Mauritius has made significant strides in bolstering its public procurement system, but there is room for improvement in electronic procurement and capacity-building for practitioners.
These are among the findings of an assessment report the African Development Bank launched virtually on 15 February from Port Louis, the capital. The bank undertook the study in partnership with the Mauritius government using the MAPS(link is external) framework, a universal standard for evaluating public procurement systems.
The report also provides recommendations for the government’s next steps in implementing the reforms.
Bhagwansingh Dabeesing, a member of the Procurement Policy Office ( PPO) and member of the assessment team, said the government would draw an action plan for short-, middle- and long-term implementation of the recommendations once cabinet approves them.
Mauritius performed well in terms of governance and in demonstrating a strong political commitment to enhance its e-procurement system, which it rolled out in 2015. The report finds that the island nation has a well-established and accessible legal and regulatory public procurement framework and has put strong ethics and anti-corruption measures in place.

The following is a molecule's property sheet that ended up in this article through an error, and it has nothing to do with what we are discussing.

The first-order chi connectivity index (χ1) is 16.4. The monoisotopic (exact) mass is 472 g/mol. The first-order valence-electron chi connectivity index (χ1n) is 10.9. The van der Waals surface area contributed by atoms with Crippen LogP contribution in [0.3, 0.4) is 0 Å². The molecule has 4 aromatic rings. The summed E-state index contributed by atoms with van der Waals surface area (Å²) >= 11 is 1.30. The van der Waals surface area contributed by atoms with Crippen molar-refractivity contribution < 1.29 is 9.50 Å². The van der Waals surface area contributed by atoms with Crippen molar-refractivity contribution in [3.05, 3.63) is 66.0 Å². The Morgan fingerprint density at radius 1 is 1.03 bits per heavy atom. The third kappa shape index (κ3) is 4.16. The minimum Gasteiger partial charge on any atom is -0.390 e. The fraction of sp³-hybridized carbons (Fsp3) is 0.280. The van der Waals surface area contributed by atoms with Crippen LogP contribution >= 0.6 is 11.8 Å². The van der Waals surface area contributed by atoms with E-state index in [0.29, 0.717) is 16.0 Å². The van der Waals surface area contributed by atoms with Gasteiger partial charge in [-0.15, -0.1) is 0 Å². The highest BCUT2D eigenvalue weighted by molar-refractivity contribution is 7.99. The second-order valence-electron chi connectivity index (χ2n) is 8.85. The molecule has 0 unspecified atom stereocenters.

The assessment also revealed critical gaps. These include a stipulation concerning mandatory participation by local companies, which may restrict foreign bidders on public contracts. It notes that the mechanism to appeal decisions is currently not incorporated in the electronic procurement system and that the process of selecting and awarding contracts is often protracted.
Some of the report’s recommendations are already being put into action. For instance, in November 2022, the government contracted a legal expert to conduct an exhaustive review of the public procurement legal framework. The African Development Bank is supporting this effort with a grant of $134,013, part of which will also fund the alignment of the legal framework with the e-procurement system.
The PPO has partnered with a local technical university to roll out a post-graduate project certificate course for managers of capital projects in March 2023.
The PPO is also expected to begin working closely with the national anticorruption agency to integrate corruption and collusion screening tools into the e-procurement system, the use of which is now mandatory.
Mauritius is also moving to make public procurement more sustainable by factoring socioeconomic and environmental considerations into its system.
The African Development Bank launched the report during a weeklong mission to Mauritius led by Director of Fiduciary Services and Inspection, Frank Mvula. During the visit, the report’s findings were shared with the Mauritian private sector and other stakeholders. The bank team also met with representatives of partner organizations in the country.